The third lecture in the online lecture series Speaking From the Margins. DBBE Online Lectures, Fall 2021 Series will be given by Ottavia Mazzon (University of Padua).
Ottavia Mazzon is currently Frances A. Yates Long-term Fellow at the Warburg Institute and a post-doc researcher at the University of Padua. Her research interests lie at the intersection of classical philology and book history, focusing on the readership and material reception of ancient Greek literature in Byzantium and in Renaissance Europe. Her first monograph, Leggere, selezionare e raccogliere excerpta nella prima età paleologa. La silloge conservata nel codice greco Neap. II C 32, is forthcoming with Edizioni dell’Orso (Hellenica, 99).
Byzantine intellectuals frequently put together collections of excerpts aiming to preserve the most interesting passages they encountered while reading. Many of these have survived, especially from the Palaeologan period, allowing us to explore Byzantine scholars’ reading interests and to understand how they used their books. Whenever they read, Byzantine scholars did not exclusively focus on literary works they were studying. When consulting a codex, they also took notice of the paratexts and sometimes ended up transcribing them alongside the quotations they had selected from the main text; the paratexts thus became an integral part of excerpt collections.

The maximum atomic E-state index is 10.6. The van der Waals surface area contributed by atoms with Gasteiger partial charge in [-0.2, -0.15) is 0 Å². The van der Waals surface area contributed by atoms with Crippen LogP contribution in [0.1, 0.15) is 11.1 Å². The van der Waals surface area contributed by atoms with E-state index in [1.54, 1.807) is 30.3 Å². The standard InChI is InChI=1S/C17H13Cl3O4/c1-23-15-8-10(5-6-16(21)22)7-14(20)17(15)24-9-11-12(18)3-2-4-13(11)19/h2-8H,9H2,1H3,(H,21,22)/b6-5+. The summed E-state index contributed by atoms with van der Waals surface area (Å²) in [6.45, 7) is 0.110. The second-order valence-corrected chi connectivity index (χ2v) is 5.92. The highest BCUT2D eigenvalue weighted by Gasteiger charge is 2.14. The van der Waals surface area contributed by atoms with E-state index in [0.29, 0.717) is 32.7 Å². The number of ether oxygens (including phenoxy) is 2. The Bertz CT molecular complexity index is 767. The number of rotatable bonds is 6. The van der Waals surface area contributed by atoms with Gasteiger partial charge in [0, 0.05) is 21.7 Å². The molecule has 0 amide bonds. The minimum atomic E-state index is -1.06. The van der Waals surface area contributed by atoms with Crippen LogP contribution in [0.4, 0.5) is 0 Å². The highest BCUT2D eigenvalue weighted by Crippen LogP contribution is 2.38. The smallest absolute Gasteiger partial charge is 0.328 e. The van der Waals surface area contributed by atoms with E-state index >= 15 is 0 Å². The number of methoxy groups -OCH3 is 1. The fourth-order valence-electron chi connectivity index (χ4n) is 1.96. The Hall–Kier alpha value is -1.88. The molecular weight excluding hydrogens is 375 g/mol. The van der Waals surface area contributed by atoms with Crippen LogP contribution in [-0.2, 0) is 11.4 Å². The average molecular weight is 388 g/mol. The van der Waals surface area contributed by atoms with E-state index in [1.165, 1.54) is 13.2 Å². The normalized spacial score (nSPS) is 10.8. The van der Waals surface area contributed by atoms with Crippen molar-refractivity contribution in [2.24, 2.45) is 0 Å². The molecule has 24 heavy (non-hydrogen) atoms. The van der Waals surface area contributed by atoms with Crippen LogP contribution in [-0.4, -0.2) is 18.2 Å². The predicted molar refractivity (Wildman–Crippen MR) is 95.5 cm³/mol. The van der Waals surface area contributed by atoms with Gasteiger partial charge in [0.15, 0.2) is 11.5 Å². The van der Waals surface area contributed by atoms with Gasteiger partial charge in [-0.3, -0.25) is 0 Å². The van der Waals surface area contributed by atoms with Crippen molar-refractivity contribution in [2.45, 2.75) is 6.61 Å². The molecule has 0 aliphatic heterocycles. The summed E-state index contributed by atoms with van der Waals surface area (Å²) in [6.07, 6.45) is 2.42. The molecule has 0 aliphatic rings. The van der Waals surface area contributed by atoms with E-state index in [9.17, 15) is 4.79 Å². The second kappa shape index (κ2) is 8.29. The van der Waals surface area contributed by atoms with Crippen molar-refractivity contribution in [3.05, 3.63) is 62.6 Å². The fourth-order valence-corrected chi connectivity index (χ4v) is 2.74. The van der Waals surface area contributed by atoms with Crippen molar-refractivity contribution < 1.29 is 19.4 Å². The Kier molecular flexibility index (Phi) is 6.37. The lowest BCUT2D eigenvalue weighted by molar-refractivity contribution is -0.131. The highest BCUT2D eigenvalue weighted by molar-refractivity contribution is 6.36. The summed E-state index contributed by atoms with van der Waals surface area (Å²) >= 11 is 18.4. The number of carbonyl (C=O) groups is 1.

The objective of my paper is to show how the DBBE is an effective tool for the identification of paratextual elements within an excerpt-collection and facilitates the reconstruction of the material characteristics of the manuscripts read by the excerptor(s), going so far as providing essential information for the recognition of the exemplar employed. I will do so by presenting examples from two excerpt collections from the early Palaeologan period which I have chosen as a case-study: the Rhodoniai of Makarios Chrysokephalos, preserved in MS Marc. gr. Z. 452 (coll. 796), and the excerpt-collection transmitted by MS Napoli, Biblioteca Nazionale, II C 32. The book epigrams preserved in the latter are partially known; Neap. II C 32 contains a poem summarizing the content of the Iliad, which accompanies the hypotheseis to each book (ff. 366r-371v).
Date & time: Tuesday 16 November 2021, 4:00pm (CET)
No registration required. The lecture is freely accessible via Zoom: https://ugent-be.zoom.us/j/96553291684?pwd=SyticTAxYmpLVy9sYm5RNzFHYUJjQT09.
- Meeting ID: 965 5329 1684
- Passcode: 8u5s8CW3
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